Bookcases, also called bookshelves, are pieces of furniture consisting of horizontal shelves traditionally used for the storage of books. With either fixed or adjustable positions for the shelves, bookcases naturally serve a utilitarian purpose and are useful for storing a wide variety of things in private homes, libraries, offices, and retail stores. Variations of bookcases include options for permanent affixation to a wall or floor, freestanding, ranges of height and width, glass doors for protection and security, and the possibility of combining multiple bookcases into larger systems.
Bookcases began as simple shelves in ancient libraries and monasteries, safeguarding scrolls and manuscripts. As the printing press revolutionized book production in the Renaissance, book ownership expanded beyond the elite, necessitating more storage solutions. Homes began featuring built-in shelving, and by the 19th century, standalone bookcases became popular household furniture. Designs evolved from ornate wooden carvings to minimalist and functional styles, reflecting societal changes and the ever-growing love for reading. Over time, bookcases transformed from exclusive storage units to accessible furnishings in everyday homes.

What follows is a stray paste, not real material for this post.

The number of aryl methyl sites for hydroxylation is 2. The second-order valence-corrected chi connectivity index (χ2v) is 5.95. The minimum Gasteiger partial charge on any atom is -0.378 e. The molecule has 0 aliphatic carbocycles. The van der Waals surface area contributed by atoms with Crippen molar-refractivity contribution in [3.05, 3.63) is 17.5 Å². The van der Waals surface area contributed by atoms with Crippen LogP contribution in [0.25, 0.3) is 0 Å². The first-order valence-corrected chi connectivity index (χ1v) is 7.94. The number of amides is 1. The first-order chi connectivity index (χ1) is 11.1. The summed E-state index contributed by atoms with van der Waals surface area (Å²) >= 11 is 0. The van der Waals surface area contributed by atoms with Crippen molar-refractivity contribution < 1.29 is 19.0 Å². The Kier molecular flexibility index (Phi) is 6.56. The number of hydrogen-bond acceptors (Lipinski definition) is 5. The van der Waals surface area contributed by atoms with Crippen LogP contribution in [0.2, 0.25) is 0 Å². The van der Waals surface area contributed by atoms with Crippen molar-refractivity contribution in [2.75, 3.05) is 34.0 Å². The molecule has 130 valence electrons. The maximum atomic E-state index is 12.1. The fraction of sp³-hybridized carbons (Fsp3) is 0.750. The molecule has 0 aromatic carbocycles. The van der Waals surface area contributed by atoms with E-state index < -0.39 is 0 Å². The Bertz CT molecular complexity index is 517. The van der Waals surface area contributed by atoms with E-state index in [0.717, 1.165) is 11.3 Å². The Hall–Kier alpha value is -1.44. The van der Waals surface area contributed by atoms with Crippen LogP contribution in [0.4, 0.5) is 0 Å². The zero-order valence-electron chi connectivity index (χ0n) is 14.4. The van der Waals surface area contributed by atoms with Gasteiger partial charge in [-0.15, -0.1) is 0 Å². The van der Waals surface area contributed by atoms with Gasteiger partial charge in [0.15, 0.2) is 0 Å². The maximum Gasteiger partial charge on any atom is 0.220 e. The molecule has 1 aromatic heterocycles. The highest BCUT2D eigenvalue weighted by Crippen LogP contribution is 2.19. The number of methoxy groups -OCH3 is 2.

The future of bookcases embraces adaptability, sustainability, and tech integration. Modular designs, allowing customization to fit diverse spaces, are gaining traction. Eco-friendly materials, such as bamboo or repurposed wood, resonate with green-conscious consumers. Innovative examples include floating bookshelves or those doubling as room dividers. With digital books on the rise, bookcases are also evolving into multi-purpose storage, accommodating both books and tech gadgets. Blending aesthetics with functionality, tomorrow's bookcases will cater to both traditional book lovers and the tech-savvy generation, ensuring literature and learning remain central to our lives.
Bookcases are heavy and should always be secured to the wall by using either brackets or velcro and wall anchors. For brackets, locate the studs in your wall and use them to attach an “L” shape bracket between the wall and the top of the bookcase. For velcro, locate the wall studs and drill a velcro strap into each wall stud. Align the receiving end of the velcro on the top of the bookcase with the velcro on the studs and press the straps together to secure the bookcase in place.
How you style a bookcase is up to you, but popular book organization strategies include: cover type, color, genre, preference, alphabetical, age, completion, height, size and mood. For additional flair, consider integrating potted plants, artwork, sculptural shapes, humor, storage, and vintage objects together with your book collection.
Bookcases typically range in depth between 10”-12” (26-31 cm) for medium sized books. Smaller bookcase depths of 6.5” (17 cm) may be desired for paperback books and novels, while larger bookcase depths of 14” (35 cm) are useful for records and larger format books.